Different people procrastinate in different ways, and for different amounts of time. According to Salary.com, 31% of people admitted to consciously wasting an hour each day, and 26% admitted consciously wasting 2 or more hours every day. (Imagine how much time is really wasted when you factor in the unconscious amount!)
For the sake of this post, I’m defining procrastination as NOT doing the task you’ve set out to do, the one you’ve determined is the most important task to complete at this time.
Why do we procrastinate?
According to Pychyl, we procrastinate when we find a task unattractive. The more unattractive, the more we procrastinate. Unattractive tasks have one or more of the following traits:
- Unstructured or ambiguous
- Lacking in personal meaning
- Lacking in intrinsic rewards (not fun!)
Well, actually, no. The most valuable tasks usually require more time, attention, and energy. These tasks are usually frustrating and difficult – and typically unstructured. So, we tend to procrastinate these tasks.
“Becoming more productive can be so challenging; although every single person on Earth wants to get more done, accomplishing more involves taking on tasks that are more aversive. Procrastination gets in the way of accomplishing more since it is, in its simplest form a gap between your intention and action.” ~ Chris Bailey, The Productivity Project.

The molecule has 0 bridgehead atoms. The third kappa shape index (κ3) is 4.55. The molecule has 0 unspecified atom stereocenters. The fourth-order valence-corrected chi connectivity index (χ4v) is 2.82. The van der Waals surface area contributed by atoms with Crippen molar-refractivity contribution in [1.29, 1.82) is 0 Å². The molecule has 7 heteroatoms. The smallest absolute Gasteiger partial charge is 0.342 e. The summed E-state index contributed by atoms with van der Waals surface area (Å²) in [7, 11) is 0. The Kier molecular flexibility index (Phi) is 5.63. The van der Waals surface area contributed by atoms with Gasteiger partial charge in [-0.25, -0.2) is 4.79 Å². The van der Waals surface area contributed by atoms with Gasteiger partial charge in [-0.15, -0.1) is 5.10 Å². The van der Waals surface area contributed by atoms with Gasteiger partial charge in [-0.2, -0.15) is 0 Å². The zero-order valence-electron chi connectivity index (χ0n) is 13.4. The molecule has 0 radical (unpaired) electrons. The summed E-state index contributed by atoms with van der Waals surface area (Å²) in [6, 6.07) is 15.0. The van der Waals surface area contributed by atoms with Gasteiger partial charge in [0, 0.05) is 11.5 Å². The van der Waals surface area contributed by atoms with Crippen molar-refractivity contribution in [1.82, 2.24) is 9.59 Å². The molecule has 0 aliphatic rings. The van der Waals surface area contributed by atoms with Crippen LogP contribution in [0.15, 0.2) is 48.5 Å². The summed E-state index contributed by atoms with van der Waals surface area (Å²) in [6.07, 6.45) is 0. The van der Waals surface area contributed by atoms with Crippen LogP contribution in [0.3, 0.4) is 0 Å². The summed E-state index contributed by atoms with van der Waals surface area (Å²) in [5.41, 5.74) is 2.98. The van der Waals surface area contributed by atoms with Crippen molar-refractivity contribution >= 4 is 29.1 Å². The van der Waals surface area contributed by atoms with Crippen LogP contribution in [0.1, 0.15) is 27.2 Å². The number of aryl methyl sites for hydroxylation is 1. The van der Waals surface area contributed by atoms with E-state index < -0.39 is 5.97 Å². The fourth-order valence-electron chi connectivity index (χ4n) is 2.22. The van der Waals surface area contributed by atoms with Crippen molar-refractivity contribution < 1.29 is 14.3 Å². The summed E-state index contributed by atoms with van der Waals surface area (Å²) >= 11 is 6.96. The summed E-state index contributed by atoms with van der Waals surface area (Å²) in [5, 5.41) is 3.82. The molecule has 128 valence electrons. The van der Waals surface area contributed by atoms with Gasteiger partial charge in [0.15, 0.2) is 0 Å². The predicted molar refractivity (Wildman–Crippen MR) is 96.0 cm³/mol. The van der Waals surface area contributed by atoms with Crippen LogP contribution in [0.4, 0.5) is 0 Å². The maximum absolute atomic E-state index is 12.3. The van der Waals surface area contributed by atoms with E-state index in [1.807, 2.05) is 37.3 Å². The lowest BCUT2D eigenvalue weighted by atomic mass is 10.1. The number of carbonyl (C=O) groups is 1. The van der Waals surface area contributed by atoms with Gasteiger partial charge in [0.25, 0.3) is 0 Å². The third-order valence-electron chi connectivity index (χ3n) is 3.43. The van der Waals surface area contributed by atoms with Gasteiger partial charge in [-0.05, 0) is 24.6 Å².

So, how can you procrastinate less?
One way is to adapt the task to engage your prefrontal cortex (the logic part of your brain – the part that KNOWS this task is important) and bypass the limbic system (the emotional part of the brain – the part that wants FUN).
Look at the 6 triggers above.
- How can you overcome boring? Change the location of where you are working. Set up your environment with your favorite drink or snack.
- A solution to frustrating – set a timer for a 30 minutes and JUST GET STARTED. If you feel like you are on a roll, keep going.
- The task seems too difficult? Work during the time your brain is most active and most engaged. Use your mental resources when they are the strongest.
- Feeling like you don’t have a strong grasp on the task? It’s unstructured or boring? Make a detailed plan including your smallest next steps.
- Is the task lacking in Personal Meaning? First, determine it IS the right task! If it lacks in meaning, it may no longer fit your vision. However, if it does fit your vision, then ask yourself, “Once I finish this task, what is possible?” Often, knowing what is possible later will help motivate you to finish it now.
- How do you flip “Lacking in Intrinsic Rewards”? Create a reward system for when you finish a task, or even when you complete each step on a task.